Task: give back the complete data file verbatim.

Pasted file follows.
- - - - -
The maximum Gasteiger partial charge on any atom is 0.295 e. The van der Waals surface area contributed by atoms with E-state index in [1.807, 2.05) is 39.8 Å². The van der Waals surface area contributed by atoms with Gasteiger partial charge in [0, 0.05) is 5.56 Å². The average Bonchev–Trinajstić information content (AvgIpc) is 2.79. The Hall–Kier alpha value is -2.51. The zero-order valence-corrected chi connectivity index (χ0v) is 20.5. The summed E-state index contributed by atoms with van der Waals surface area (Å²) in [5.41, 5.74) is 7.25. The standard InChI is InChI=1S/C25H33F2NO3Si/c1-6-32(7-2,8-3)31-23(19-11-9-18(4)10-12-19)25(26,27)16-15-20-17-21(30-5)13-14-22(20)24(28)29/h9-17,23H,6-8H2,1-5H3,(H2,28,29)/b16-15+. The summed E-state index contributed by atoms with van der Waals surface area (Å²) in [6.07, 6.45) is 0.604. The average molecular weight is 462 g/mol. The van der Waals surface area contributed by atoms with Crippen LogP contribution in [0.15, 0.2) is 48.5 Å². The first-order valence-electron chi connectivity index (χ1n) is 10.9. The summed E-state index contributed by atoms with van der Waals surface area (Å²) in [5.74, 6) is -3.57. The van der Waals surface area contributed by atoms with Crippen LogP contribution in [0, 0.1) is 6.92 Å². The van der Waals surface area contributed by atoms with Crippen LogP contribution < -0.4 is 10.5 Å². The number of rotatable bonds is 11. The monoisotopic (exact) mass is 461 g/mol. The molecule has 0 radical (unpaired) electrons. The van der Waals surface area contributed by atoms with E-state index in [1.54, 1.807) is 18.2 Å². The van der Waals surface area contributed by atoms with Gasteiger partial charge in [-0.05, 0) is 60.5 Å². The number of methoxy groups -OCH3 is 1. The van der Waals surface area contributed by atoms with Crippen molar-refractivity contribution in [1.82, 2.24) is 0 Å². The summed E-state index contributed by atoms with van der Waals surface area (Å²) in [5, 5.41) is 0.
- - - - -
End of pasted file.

The maximum Gasteiger partial charge on any atom is 0.295 e. The van der Waals surface area contributed by atoms with E-state index in [1.807, 2.05) is 39.8 Å². The van der Waals surface area contributed by atoms with Gasteiger partial charge in [0, 0.05) is 5.56 Å². The average Bonchev–Trinajstić information content (AvgIpc) is 2.79. The Hall–Kier alpha value is -2.51. The zero-order valence-corrected chi connectivity index (χ0v) is 20.5. The summed E-state index contributed by atoms with van der Waals surface area (Å²) in [5.41, 5.74) is 7.25. The standard InChI is InChI=1S/C25H33F2NO3Si/c1-6-32(7-2,8-3)31-23(19-11-9-18(4)10-12-19)25(26,27)16-15-20-17-21(30-5)13-14-22(20)24(28)29/h9-17,23H,6-8H2,1-5H3,(H2,28,29)/b16-15+. The summed E-state index contributed by atoms with van der Waals surface area (Å²) in [6.07, 6.45) is 0.604. The average molecular weight is 462 g/mol. The van der Waals surface area contributed by atoms with Crippen LogP contribution in [0.15, 0.2) is 48.5 Å². The first-order valence-electron chi connectivity index (χ1n) is 10.9. The summed E-state index contributed by atoms with van der Waals surface area (Å²) in [5.74, 6) is -3.57. The van der Waals surface area contributed by atoms with Crippen LogP contribution in [0, 0.1) is 6.92 Å². The van der Waals surface area contributed by atoms with Crippen LogP contribution < -0.4 is 10.5 Å². The number of rotatable bonds is 11. The monoisotopic (exact) mass is 461 g/mol. The molecule has 0 radical (unpaired) electrons. The van der Waals surface area contributed by atoms with E-state index in [1.54, 1.807) is 18.2 Å². The van der Waals surface area contributed by atoms with Gasteiger partial charge in [-0.05, 0) is 60.5 Å². The number of methoxy groups -OCH3 is 1. The van der Waals surface area contributed by atoms with Crippen molar-refractivity contribution in [1.82, 2.24) is 0 Å². The summed E-state index contributed by atoms with van der Waals surface area (Å²) in [5, 5.41) is 0.